Felix Salmon

Counterparties

The Epicurean Dealmaker describes an “almost diffident” vampire squid. Is that even possible? — TED

Yodlee’s take on the Mint acquisition

On Friday, Mike Arrington noted the overlooked player in the Mint-Intuit deal: Yodlee, the company which powers Mint’s backend and which competes directly with Intuit. I spoke to Yodlee’s Joe Polverari today, and he was very unimpressed with the Mint acquisition. He characterized Mint as essentially being a Yodlee service with a pretty user interface layered on top, and said that the natural place for people to go for online personal financial management was the bank. Mint, he said, had done a very good job of attracting “a niche of early adopters and tech-savvy people”, but they have now woken the sleeping giants (the banks), and indeed are already smaller than some of the big online-banking sites.

The sensationalist WSJ

frontpage.tiff

The front page of Friday’s WSJ was not its finest hour. Along the top was the headline “Bankers Face Sweeping Curbs on Pay” — something which occasioned Justin Fox to note that “in the pre-Murdoch era that would have been a 600-word story on page A24, headlined ‘Fed Mulls Pay Guidelines’.”

Why aren’t women more financially literate?

Annamaria Lusardi, Olivia Mitchell, and Vilsa Curto find:

There is now fairly robust evidence confirming that women do not do well in financial calculations and do not have a firm grasp of inflation and risk diversification.

No-money-down lender of the day

What year is this? 2005?

Ashley-Gayle Boothe and her husband Scott have applied for a USDA-backed loan to buy their first home, a three-bedroom house 30 minutes north of Tampa, for $127,500. “We didn’t want to put anything down,” says Ashley-Gayle Boothe. “We figured we’d have to buy appliances.”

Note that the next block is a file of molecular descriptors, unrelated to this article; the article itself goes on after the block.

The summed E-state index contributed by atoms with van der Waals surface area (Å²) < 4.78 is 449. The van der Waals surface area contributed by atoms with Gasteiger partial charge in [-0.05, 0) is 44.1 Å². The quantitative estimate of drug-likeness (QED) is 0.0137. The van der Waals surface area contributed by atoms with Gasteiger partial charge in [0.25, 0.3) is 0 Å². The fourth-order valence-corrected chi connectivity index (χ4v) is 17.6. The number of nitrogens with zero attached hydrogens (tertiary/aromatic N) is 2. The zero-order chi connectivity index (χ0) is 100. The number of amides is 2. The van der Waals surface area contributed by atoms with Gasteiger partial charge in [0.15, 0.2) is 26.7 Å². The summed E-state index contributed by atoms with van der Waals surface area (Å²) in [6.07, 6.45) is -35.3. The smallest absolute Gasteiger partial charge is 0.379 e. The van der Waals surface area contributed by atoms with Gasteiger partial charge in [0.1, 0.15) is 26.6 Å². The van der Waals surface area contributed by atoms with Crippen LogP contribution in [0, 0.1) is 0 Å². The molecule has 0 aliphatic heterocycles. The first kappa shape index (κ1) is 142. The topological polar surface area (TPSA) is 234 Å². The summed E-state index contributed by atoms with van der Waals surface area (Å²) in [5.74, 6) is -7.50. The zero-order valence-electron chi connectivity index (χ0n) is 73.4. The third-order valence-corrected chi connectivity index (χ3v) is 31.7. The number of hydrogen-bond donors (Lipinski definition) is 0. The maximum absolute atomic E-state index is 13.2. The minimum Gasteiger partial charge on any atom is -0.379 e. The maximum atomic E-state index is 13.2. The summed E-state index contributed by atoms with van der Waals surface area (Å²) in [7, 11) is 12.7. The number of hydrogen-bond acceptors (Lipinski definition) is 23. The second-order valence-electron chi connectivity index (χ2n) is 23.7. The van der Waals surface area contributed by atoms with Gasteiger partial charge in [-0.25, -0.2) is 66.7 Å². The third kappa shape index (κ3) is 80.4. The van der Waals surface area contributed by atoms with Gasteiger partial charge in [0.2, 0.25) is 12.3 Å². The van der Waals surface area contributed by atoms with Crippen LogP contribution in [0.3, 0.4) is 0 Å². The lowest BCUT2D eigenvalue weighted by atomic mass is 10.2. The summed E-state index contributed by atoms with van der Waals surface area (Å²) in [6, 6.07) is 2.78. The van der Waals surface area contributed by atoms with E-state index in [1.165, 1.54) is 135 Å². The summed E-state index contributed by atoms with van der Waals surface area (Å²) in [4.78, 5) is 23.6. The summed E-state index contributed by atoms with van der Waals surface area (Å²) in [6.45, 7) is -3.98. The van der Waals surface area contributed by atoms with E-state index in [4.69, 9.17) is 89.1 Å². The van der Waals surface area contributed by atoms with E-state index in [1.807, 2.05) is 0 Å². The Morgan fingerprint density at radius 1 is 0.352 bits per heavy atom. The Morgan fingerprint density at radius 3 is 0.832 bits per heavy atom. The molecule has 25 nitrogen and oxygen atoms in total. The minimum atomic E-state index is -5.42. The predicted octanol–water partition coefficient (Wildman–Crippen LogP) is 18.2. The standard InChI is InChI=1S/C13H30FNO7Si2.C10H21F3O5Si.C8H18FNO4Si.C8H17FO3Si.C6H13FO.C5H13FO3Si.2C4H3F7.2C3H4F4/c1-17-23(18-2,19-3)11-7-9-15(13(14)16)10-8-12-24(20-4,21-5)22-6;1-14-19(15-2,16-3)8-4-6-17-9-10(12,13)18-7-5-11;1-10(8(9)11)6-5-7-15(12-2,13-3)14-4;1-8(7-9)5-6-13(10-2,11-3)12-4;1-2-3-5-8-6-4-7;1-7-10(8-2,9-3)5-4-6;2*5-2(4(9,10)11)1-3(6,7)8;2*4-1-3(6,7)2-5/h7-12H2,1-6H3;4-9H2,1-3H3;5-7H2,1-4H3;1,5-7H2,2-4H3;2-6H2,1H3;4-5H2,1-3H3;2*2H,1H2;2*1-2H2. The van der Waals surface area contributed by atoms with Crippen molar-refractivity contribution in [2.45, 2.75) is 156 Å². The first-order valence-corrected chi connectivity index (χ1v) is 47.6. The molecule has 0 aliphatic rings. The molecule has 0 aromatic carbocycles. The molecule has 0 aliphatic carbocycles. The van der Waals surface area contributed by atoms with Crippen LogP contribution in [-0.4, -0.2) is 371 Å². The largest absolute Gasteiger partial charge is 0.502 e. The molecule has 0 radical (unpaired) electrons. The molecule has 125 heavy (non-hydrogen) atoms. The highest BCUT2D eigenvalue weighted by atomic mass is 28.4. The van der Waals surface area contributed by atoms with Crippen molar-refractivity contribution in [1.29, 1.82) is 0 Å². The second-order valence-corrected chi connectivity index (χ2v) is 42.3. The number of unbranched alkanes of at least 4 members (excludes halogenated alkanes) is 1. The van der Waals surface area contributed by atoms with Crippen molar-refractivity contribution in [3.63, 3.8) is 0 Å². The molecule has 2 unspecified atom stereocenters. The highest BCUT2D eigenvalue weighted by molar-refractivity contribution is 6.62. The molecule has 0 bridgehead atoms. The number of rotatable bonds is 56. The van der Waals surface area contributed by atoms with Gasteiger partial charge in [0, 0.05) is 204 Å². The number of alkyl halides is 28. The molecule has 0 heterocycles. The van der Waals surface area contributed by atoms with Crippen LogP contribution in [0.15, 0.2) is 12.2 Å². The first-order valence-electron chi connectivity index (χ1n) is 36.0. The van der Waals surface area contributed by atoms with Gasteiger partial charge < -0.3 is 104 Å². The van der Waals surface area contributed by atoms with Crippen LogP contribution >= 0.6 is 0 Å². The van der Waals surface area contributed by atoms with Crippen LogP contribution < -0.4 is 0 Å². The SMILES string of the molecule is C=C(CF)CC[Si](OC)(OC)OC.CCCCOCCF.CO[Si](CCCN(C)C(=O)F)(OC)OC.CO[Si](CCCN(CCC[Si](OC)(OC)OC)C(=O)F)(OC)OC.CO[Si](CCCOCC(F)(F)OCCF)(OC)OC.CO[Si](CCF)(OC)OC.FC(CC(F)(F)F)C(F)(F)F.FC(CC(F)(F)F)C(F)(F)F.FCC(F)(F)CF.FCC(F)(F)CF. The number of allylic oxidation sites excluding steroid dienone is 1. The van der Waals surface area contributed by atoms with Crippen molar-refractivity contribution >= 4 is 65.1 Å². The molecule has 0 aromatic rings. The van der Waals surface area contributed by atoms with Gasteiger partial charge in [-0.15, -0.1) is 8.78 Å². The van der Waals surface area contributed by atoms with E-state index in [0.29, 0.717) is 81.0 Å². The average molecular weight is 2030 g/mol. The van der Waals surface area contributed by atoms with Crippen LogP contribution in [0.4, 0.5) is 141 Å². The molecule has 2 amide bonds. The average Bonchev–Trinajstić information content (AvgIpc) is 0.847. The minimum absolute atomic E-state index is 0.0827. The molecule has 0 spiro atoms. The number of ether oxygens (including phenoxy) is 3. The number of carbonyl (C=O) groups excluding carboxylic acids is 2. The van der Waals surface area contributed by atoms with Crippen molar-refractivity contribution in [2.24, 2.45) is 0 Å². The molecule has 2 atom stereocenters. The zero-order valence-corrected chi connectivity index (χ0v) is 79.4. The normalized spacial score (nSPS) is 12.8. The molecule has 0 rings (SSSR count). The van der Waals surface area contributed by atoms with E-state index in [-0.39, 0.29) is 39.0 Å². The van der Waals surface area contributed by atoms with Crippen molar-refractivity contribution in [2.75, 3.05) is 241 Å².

Argentina update: Don’t hold your breath

After all the excitement yesterday, precipitated by a WSJ report, sell-side analysts have been pouring a bit of cold water on the idea that Argentina is about to reopen its 2005 debt exchange.

Leverage datapoint of the day

Remember the crazily-leveraged acquisition of Procter & Gamble’s drugs business by Warner Chilcott? Well, it turns out that demand for all that Warner Chilcott debt is even stronger than the bankers had anticipated. To the point at which they’re seriously considering giving up the loan part of the deal in order to bump up the bit of it designed to be sold to — wait for it — CLOs.

How to replenish the FDIC’s coffers

Why shouldn’t the FDIC borrow funds to replenish its reserves from healthy banks, rather than from Treasury? After all, the banks will end up repaying the money, with their insurance premiums, in one form or another, and this solution gives them a bit more of a financial interest in each others’ health.

Counterparties

A profile of Paul Holdengräber, bouncy polymath — Times

Alphaville vs Wells Fargo! — FT

Surowiecki on rationalizing the student-loan system — TNY

Regulatory overhaul: learning from bacteria — New Scientist

Anderson Valley Pinot: “The more ambitious the pricing…the more likely the glop” — SF Gate